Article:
We in the world of naming often blithely declare, “your baby, you choose the name.” It makes sense, right? I mean … the sleepless nights, the countless diapers, the tears on the first day of school (oh wait, that was me), the coaxing to take just three more bites, the countless miles driving to sports practice and scouts and music lessons, and … well, yeah. Of course, the parents choose the name.
But if you’re lucky enough to have loved ones in it with you – and if you’re raising a child, oh, how I hope that you do – then you know that this isn’t some epic one-woman solo flight. If we rely on the strong embrace of our community when it’s all too much, either in the ordinary dailiness, or in the truly tragic moments? When we have them there to celebrate the milestones and the victories? Then maybe there’s something to be said for taking kind and thoughtful advice on names from the members of our team.
And so I’m intrigued by this couple who let their family veto their top name choice – Becker – and substitute a new one instead – Parker. It sounds bananas, but then … this is their third kiddo. Maybe that’s the moment that you decide your extended family really should have some input, because they’re such a big part of your kids’ lives?
Maybe I’m much too selfish to ever go that route, but I wonder if there’s wisdom to it? Have you ever consulted loved ones about your child’s name? Like really asked, not just looked for a stamp of approval after the choice is made?
Sometimes, the Mystery Monday names at the Dictionary of Medieval Names from European Sources just absolutely grab me. If you’ve never read through the DMNES, well, clear your calendar. And you’re welcome. It’s both scholarly and addictive. Sometimes it affirms what I think I know about language, and sometimes it proves me utterly wrong. They post Mystery Monday names on their blog, too – names they find in records, but can’t explain. Yet. This week’s entry really grabbed me: Josiere. It appears in the register of a Walloon church in Canterbury in the late 1500s. Names never cease to surprise.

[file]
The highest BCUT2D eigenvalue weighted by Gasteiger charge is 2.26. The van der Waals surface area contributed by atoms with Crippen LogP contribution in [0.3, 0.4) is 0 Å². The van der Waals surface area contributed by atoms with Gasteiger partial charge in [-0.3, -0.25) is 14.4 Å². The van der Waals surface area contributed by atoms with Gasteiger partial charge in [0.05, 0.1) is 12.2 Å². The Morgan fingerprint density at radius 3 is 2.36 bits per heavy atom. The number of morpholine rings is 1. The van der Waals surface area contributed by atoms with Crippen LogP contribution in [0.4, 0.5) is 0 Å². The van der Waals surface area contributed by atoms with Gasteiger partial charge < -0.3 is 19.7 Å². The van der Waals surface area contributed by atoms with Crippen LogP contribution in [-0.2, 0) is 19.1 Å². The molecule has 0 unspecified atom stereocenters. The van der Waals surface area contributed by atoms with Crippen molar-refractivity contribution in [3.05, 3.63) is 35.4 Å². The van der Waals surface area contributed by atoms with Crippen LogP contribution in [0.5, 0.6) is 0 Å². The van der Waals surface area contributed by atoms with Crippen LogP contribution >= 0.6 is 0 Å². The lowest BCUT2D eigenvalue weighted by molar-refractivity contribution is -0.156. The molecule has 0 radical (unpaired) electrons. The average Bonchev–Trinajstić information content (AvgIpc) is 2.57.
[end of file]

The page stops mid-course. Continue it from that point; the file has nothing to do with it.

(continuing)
Apple gets a lot of flack, but fruit names can be pretty awesome. Ava to Zeke has a deep dive into all the deliciousness here. I’m not sold on Quince, but Mirabelle? Yes, please!
For all the talk of names on kindergarten class lists, this might be the first piece I’ve seen on how names are changing at college. Naturally, the names reflect the student bodies of the institutions they attend. All kinds of fascinating. And I very much want to visit the campus of California’s Soka University, where the only name to repeat among their incoming freshmen class is Haruka.
I so want to say your name correctly. True story: I recently realized I’d been mispronouncing the name of the new girl in my daughter’s school for an entire year. She was too polite or too shy to correct me, and her father let it go, too. It was another kid who said, “Oh wait, Mrs. Sandel, do you mean NamePronouncedCorrectly?” And so I appreciate this column about exactly this struggle, found via Clare’s marvelous Scoop.it page, Name News. People deserve to be called what they want to be called, and I’m happy to make the effort.
Duana praises portmanteau surnames, and I am nodding my head along to everything she says. We often avoid making naming choices because we worry they’ll cause confusion in the future. But we really can’t predict how these things will play out. What we do know is what feels right to us at the moment we’re making our choices.
That’s all for this week. As always, thank you for reading – and have a great week!